I'm so sorry, says minibus driver blamed for Austria crash

The minibus driver facing charges over the Austrian crash which killed five British people and injured dozens more has told of his sorrow and regret.

The minibus driver facing charges over the Austrian crash which killed five British people and injured dozens more has told of his sorrow and regret.

The 70-year-old driver allegedly overtook the tour bus on a blind corner on a mountain road causing the coach to somersault down an embankment.

The driver faces charges of causing death by negligence, Austrian authorities announced yesterday.

Today, The Times named him as Johan Prettenthaler, a retired lorry driver who had been driving back to Saltzburg from Berchtesgaden in Germany with eight passengers when the accident happened.

He told the newspaper: “I am so sorry and I deeply regret what has happened. I would do anything to turn the clock back, to be given the chance to change the course of events.

“Nothing I could say could properly express my shame and I am frightened about how I am being judged in the eyes of the survivors.

“I keep turning the events around in my head and thinking about how things could have turned out differently.”

The driver of the coach, 39-year-old Martin Faulhaber, claimed the minibus knocked his vehicle a fraction off course.

While revisiting the scene of the crash to light a candle, he said: “The minibus overtook me but there was a car coming towards us.

“I kept on driving but the wheel of the minibus was jammed into mine. I held on to the steering wheel with two hands but I could not move it.”

A ceremony will be held today in Hallein, the nearest town to the site of the crash, which relatives of the victims and the walking wounded are expected to attend.

The service will start at 2pm and both Catholic and Protestant clergymen will be there, according to the town authorities.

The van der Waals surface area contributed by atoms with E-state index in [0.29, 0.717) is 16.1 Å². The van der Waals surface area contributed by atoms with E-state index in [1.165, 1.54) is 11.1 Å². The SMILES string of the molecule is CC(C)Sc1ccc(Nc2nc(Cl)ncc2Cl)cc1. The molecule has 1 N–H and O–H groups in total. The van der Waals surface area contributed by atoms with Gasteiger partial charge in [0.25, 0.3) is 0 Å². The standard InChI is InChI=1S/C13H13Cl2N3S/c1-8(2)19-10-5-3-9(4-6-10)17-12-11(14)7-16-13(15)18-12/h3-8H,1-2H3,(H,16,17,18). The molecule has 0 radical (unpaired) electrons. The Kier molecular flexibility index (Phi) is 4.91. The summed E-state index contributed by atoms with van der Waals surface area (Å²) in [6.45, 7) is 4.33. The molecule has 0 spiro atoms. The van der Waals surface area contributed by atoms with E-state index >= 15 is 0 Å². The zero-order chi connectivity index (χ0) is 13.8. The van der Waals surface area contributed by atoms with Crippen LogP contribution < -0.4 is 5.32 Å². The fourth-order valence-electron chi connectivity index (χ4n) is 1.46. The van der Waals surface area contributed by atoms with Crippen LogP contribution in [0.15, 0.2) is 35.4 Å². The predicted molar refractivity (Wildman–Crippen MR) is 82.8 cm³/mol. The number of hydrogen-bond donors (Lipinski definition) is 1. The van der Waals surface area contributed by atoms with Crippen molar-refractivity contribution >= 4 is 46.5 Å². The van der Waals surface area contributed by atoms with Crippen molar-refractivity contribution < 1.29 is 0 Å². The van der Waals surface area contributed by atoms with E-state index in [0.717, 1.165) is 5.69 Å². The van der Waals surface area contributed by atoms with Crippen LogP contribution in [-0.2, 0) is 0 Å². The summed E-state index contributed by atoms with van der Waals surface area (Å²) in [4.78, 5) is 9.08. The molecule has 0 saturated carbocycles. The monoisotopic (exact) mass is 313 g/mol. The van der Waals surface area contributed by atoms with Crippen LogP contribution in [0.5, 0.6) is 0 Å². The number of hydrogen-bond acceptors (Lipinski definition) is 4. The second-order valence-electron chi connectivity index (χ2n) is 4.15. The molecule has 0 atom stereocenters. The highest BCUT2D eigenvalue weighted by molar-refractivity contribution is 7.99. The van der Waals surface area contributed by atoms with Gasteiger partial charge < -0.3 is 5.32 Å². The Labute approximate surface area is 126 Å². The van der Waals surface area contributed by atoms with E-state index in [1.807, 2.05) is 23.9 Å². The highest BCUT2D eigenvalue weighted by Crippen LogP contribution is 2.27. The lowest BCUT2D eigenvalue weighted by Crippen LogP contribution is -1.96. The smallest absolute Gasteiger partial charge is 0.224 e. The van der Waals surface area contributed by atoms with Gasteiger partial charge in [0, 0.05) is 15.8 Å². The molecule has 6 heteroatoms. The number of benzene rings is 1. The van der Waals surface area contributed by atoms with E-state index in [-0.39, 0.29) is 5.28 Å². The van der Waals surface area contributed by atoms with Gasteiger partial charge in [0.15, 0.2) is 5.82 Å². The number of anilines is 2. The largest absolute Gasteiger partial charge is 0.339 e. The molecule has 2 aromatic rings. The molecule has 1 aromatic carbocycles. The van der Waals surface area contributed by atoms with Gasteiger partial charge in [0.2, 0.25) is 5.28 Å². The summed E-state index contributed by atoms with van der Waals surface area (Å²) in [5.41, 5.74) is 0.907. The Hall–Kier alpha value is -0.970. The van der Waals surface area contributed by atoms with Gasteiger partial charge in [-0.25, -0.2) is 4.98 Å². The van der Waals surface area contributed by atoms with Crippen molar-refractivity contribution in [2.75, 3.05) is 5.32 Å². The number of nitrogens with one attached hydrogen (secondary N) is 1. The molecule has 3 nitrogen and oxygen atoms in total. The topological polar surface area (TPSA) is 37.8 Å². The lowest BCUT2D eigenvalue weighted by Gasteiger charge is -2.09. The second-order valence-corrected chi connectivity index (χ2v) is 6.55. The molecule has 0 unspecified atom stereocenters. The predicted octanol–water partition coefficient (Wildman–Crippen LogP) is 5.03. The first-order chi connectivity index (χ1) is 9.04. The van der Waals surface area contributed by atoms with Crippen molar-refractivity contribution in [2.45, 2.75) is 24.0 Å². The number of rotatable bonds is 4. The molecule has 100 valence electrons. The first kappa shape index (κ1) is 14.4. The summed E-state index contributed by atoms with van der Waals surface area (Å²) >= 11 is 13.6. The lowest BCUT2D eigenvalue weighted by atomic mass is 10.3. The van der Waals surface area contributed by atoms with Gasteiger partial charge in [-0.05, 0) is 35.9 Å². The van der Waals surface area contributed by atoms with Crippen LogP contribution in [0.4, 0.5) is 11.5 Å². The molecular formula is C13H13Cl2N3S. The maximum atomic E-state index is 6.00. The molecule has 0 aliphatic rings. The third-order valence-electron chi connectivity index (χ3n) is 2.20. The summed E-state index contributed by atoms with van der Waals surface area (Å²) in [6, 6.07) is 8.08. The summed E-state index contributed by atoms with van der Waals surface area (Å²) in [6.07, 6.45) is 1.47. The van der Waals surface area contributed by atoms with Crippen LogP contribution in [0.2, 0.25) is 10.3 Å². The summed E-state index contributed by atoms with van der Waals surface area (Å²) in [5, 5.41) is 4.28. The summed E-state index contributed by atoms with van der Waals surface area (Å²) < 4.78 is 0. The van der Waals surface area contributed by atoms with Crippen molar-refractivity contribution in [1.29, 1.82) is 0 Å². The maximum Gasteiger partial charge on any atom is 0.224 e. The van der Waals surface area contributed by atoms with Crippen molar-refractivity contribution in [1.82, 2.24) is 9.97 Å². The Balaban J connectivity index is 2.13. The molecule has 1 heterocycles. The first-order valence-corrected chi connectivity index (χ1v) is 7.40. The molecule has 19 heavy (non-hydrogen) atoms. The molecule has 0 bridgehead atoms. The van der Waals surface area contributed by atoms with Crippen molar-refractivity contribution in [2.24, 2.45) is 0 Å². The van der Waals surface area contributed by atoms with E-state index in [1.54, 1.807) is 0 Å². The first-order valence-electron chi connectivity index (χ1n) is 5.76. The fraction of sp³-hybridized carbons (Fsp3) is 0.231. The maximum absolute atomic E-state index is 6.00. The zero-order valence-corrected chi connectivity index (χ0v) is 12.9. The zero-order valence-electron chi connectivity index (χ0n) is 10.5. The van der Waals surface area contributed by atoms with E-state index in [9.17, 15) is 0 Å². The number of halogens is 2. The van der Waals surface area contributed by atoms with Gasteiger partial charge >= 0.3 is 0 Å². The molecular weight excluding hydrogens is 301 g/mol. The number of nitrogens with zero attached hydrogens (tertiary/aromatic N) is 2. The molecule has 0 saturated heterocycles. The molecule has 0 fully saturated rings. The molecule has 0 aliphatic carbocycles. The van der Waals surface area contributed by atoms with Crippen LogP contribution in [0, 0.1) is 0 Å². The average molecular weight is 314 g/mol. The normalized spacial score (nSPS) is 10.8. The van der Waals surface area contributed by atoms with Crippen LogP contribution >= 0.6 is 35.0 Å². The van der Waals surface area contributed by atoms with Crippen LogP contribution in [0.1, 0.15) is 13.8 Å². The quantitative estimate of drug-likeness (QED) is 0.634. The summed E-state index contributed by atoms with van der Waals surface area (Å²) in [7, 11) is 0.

There were 42 British tourists in the tour bus when it plunged off the mountain road and tumbled 60 metres down a slope 25 km from Salzburg on Tuesday.

A police report into the crash will be passed to the public prosecutor’s office.

The public prosecutor will then decide whether the charge – or a more serious charge – will be brought against the driver.

This is a normal legal procedure in Austria, where charges are not made directly by the police.

A total of 49 people were on board the bus – 42 Britons, three Germans, two Russians, an Australian tour guide and an Austrian driver – when disaster struck.

The tourist group was returning from a visit to a salt mine at Berchtesgaden, where Nazi dictator Adolf Hitler had his alpine retreat, when tragedy struck.

Police said the minibus overtook the bus on a blind corner and then shunted it off the road as the driver tried to avoid an oncoming car.

While a total of 17 passengers were recovering in hospitals yesterday, other survivors joined local people for a candlelit memorial service in the small town church in nearby Fuschl on Wednesday night.

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